1/30/2014

Developing Smaller, Better Batteries

Facebook Share Icon LinkedIn Share Icon Twitter Share Icon Share by EMail icon Print Icon

.

Share

Facebook Share Icon LinkedIn Share Icon Twitter Share Icon Share by EMail icon Print Icon

With the help of $4.7-million from the U.S. Department of Energy’s Office of Energy Efficiency and Renewable Energy, scientists at Argonne National Laboratory are working to solve some of the voltage and heat limitations of existing electric and hybrid vehicle batteries, as well as building a complete next-generation battery.

Here’s a quick rundown: 
• The development of new capacitors that can withstand high temperatures and current. These power inverters convert the direct current of the battery to alternating current, which powers the electric motor
• The use of a new type of electrolyte for lithium-ion batteries. The electrolyte allows ions to flow from one pole of the battery to the other as it charges and discharges. The research will explore the use of a new material, high-voltage spinel oxide, which could improve the energy density of a battery, making it smaller and potentially cheaper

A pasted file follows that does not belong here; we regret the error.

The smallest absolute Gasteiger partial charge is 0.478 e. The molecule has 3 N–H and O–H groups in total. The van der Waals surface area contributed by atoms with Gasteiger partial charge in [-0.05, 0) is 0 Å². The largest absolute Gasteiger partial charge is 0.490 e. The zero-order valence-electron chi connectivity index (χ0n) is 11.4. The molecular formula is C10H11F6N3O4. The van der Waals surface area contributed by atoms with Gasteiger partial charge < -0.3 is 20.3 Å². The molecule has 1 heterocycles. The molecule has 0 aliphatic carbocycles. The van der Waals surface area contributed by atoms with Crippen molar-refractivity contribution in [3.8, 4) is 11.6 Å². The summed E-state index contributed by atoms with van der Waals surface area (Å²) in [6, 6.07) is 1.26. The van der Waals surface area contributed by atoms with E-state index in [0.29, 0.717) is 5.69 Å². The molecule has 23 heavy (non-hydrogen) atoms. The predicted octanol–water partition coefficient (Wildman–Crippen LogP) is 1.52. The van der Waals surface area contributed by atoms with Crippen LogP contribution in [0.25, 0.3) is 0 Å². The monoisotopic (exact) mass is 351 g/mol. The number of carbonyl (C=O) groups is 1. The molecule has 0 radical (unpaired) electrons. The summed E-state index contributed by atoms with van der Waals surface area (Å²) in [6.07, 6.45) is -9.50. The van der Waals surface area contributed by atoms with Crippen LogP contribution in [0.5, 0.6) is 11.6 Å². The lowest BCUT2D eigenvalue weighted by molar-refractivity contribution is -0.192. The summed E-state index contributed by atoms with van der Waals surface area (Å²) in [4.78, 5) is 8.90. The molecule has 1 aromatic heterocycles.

• Next-generation batteries in total. “This project is different from what Argonne’s battery research program has done in the past because we’re looking at developing a complete battery package,” says Khalil Amine, a distinguished fellow at the laboratory, who leads the team working on this project. 

RELATED CONTENT

  • Clean And 'Ezee'

    There's a new type of steam engine in town that claims diesel fuel economy, near-zero emissions, massive torque output, and low production cost. The auxiliary power unit market is its first target, but cars and trucks aren't far behind.

  • Volkswagen's e-Golf: Adding Electric Power to the Golf Lineup

    You can buy gasoline engines. A diesel. And now a Golf that is a full electric vehicle. Here’s a look.

  • Honda (Re)Energized

    Honda, says John Mendel, executive vice president, Automobile Division, American Honda Motor Co., is fairly rare in the U.S. auto industry right now for at least a couple of reasons.